5. An automatic anticoagulant control comprising a suction wand having an internal passage, means for admitting blood to one end of said passage, means for connecting the other end of said passage to a source of vacuum, a hollow control body fixed on said wand, a movable diaphragm dividing said control body into a first chamber and a second chamber and movable into different positions, means defining a passage extending between said internal passage and said first chamber, means for admitting anticoagulant to said first chamber, means for admitting air to said second chamber, and a port in a wall of said second chamber variably obscured by said diaphragm in said different positions thereof for controlling flow of said admitted air from said second chamber.
6. A device as in claim 5 in which said internal passage includes a venturi shape.
7. A device as in claim 6 in which said means defining a passage extending between said internal passage and said first chamber communicates with said internal passage at said venturi throat.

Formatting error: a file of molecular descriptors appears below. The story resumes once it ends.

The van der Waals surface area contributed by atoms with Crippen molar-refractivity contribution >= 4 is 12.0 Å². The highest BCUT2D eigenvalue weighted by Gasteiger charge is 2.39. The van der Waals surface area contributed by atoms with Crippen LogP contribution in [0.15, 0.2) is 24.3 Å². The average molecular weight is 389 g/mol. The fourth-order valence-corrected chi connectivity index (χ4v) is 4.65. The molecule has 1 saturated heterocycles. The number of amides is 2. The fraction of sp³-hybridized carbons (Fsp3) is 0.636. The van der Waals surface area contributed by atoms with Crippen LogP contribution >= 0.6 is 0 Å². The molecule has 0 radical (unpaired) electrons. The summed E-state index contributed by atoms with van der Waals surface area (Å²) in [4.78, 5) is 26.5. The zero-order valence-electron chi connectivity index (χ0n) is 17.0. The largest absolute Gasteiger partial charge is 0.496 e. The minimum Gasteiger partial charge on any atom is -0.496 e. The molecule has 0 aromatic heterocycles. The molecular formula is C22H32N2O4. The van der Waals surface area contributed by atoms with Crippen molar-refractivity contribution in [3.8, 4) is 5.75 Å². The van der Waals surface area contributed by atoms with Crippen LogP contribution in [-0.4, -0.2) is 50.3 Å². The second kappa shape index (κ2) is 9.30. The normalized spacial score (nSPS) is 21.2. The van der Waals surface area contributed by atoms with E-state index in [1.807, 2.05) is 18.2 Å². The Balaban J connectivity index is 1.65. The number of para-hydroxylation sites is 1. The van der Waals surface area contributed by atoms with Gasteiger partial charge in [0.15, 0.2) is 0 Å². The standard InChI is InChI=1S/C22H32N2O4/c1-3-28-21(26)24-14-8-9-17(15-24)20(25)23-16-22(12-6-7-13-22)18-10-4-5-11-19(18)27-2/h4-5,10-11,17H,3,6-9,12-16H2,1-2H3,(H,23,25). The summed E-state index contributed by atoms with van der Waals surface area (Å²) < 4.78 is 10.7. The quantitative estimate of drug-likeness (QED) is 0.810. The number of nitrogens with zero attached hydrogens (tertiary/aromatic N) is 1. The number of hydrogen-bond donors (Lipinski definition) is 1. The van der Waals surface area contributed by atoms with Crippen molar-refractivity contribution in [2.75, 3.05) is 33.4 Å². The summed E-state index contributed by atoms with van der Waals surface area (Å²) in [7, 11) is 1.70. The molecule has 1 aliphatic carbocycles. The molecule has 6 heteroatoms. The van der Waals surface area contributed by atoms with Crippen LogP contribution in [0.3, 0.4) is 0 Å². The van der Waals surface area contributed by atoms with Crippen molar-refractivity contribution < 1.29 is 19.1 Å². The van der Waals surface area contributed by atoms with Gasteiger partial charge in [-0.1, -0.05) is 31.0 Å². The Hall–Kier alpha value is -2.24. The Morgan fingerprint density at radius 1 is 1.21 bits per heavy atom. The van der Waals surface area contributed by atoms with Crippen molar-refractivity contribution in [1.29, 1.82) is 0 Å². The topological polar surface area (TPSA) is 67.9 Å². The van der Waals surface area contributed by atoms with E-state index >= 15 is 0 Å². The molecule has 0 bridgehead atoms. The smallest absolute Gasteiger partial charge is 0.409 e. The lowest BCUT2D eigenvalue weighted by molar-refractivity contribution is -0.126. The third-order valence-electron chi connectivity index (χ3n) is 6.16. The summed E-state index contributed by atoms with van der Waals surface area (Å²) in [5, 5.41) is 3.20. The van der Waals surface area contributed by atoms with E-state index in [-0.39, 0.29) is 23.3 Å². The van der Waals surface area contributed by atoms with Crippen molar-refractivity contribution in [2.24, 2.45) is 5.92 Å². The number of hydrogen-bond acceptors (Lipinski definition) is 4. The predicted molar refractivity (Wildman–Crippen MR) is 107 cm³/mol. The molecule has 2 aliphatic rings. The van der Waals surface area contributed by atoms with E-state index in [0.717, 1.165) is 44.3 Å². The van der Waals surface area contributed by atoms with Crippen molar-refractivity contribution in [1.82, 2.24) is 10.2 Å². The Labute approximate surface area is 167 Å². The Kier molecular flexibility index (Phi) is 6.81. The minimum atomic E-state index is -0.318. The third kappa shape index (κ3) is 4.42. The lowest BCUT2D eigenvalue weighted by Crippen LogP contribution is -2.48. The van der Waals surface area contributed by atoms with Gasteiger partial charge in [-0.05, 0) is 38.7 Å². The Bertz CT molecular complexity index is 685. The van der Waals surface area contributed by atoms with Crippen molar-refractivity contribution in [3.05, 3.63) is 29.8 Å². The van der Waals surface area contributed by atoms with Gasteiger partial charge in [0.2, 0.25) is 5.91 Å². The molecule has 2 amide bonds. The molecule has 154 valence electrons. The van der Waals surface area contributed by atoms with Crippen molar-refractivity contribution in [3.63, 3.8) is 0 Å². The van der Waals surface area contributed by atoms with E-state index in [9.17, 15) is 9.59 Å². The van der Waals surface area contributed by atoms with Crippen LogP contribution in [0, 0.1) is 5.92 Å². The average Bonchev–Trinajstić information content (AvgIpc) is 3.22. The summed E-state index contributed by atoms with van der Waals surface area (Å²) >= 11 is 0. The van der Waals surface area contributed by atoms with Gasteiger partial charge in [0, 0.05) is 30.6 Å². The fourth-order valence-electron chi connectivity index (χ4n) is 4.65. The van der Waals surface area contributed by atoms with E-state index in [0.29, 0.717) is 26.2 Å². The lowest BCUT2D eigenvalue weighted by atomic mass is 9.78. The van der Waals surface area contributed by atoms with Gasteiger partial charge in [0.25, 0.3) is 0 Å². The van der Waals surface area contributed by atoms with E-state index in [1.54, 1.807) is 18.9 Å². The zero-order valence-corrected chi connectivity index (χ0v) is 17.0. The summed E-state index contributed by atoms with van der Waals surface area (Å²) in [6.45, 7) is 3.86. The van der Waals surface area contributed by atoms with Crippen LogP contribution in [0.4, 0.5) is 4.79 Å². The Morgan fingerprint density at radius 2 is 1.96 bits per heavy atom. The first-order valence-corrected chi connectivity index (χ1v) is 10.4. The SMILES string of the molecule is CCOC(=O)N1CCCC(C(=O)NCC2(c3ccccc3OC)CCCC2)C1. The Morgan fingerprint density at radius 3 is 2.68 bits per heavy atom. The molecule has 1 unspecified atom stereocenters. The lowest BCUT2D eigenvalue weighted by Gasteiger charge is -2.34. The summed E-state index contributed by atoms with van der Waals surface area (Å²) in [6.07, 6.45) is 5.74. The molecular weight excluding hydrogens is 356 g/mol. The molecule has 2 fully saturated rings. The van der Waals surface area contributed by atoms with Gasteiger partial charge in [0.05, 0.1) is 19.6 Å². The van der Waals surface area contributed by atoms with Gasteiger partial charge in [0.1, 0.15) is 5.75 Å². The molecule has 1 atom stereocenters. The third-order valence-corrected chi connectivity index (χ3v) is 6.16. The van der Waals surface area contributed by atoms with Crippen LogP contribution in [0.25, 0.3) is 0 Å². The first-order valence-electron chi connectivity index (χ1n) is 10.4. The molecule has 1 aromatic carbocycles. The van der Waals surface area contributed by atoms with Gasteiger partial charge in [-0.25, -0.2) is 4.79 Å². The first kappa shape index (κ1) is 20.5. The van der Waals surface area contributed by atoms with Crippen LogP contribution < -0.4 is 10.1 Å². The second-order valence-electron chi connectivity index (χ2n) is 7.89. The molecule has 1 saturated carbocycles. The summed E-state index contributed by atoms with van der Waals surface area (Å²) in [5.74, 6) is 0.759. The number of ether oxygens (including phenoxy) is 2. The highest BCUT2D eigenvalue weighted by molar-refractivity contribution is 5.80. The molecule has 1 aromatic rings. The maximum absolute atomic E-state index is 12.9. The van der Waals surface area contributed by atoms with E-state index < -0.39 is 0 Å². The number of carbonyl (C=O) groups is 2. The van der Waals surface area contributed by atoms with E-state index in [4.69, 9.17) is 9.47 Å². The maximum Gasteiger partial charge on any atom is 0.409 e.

8. A device as in claim 1 in which said passageway for flow therethrough includes a venturi shape and in which said means defining a passage extending between said passageway and said first chamber communicates with said passageway at said venturi throat.
My application entitled "Pressure Regulator" filed May 2, 1983 with Ser. No. 490,674 shows a structure of the general kind disclosed herein, the application of Clive Miles and Gary Schneiderman entitled "Autotransfusion System With Anticoagulant Delivery System" filed May 2, 1983 with Ser. No. 490,673 discloses a related system for delivering anticoagulant, and the application of Robert H. Bartlett entitled "Autotransfusion System" filed Mar. 7, 1983 with Ser. No. 472,763 discloses an autotransfusion system employing a similar method of blood handling.